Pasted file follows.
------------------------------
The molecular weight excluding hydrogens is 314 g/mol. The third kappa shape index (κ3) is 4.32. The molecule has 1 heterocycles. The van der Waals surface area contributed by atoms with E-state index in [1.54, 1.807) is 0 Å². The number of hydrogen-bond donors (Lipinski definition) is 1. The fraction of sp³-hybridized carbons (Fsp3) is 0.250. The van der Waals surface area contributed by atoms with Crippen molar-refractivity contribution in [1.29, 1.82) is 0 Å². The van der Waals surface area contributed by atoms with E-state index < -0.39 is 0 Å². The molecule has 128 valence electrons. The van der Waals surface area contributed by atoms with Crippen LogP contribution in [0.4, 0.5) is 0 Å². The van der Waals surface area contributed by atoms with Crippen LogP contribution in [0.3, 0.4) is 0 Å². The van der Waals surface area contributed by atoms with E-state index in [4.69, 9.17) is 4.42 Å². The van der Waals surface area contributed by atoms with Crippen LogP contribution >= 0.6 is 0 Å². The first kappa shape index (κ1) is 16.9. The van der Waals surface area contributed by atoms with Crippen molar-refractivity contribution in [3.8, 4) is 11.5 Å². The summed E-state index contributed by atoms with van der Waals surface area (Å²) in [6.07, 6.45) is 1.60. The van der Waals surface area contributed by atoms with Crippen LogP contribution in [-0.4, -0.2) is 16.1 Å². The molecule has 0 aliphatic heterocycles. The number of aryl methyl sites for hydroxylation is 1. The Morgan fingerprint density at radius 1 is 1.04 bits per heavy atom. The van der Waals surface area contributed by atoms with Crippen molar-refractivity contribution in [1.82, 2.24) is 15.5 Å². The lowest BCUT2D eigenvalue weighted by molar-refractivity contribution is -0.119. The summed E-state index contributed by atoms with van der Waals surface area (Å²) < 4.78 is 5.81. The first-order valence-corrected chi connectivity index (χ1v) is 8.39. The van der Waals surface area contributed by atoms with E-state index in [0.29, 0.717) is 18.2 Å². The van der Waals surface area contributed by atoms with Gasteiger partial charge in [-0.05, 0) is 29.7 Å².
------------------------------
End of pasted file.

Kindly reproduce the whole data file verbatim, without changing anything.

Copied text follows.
The molecular weight excluding hydrogens is 314 g/mol. The third kappa shape index (κ3) is 4.32. The molecule has 1 heterocycles. The van der Waals surface area contributed by atoms with E-state index in [1.54, 1.807) is 0 Å². The number of hydrogen-bond donors (Lipinski definition) is 1. The fraction of sp³-hybridized carbons (Fsp3) is 0.250. The van der Waals surface area contributed by atoms with Crippen molar-refractivity contribution in [1.29, 1.82) is 0 Å². The van der Waals surface area contributed by atoms with E-state index < -0.39 is 0 Å². The molecule has 128 valence electrons. The van der Waals surface area contributed by atoms with Crippen LogP contribution in [0.4, 0.5) is 0 Å². The van der Waals surface area contributed by atoms with Crippen LogP contribution in [0.3, 0.4) is 0 Å². The van der Waals surface area contributed by atoms with E-state index in [4.69, 9.17) is 4.42 Å². The van der Waals surface area contributed by atoms with Crippen LogP contribution >= 0.6 is 0 Å². The first kappa shape index (κ1) is 16.9. The van der Waals surface area contributed by atoms with Crippen molar-refractivity contribution in [3.8, 4) is 11.5 Å². The summed E-state index contributed by atoms with van der Waals surface area (Å²) in [6.07, 6.45) is 1.60. The van der Waals surface area contributed by atoms with Crippen LogP contribution in [-0.4, -0.2) is 16.1 Å². The molecule has 0 aliphatic heterocycles. The number of aryl methyl sites for hydroxylation is 1. The Morgan fingerprint density at radius 1 is 1.04 bits per heavy atom. The van der Waals surface area contributed by atoms with Crippen molar-refractivity contribution in [1.82, 2.24) is 15.5 Å². The lowest BCUT2D eigenvalue weighted by molar-refractivity contribution is -0.119. The summed E-state index contributed by atoms with van der Waals surface area (Å²) < 4.78 is 5.81. The first-order valence-corrected chi connectivity index (χ1v) is 8.39. The van der Waals surface area contributed by atoms with E-state index in [0.29, 0.717) is 18.2 Å². The van der Waals surface area contributed by atoms with Gasteiger partial charge in [-0.05, 0) is 29.7 Å².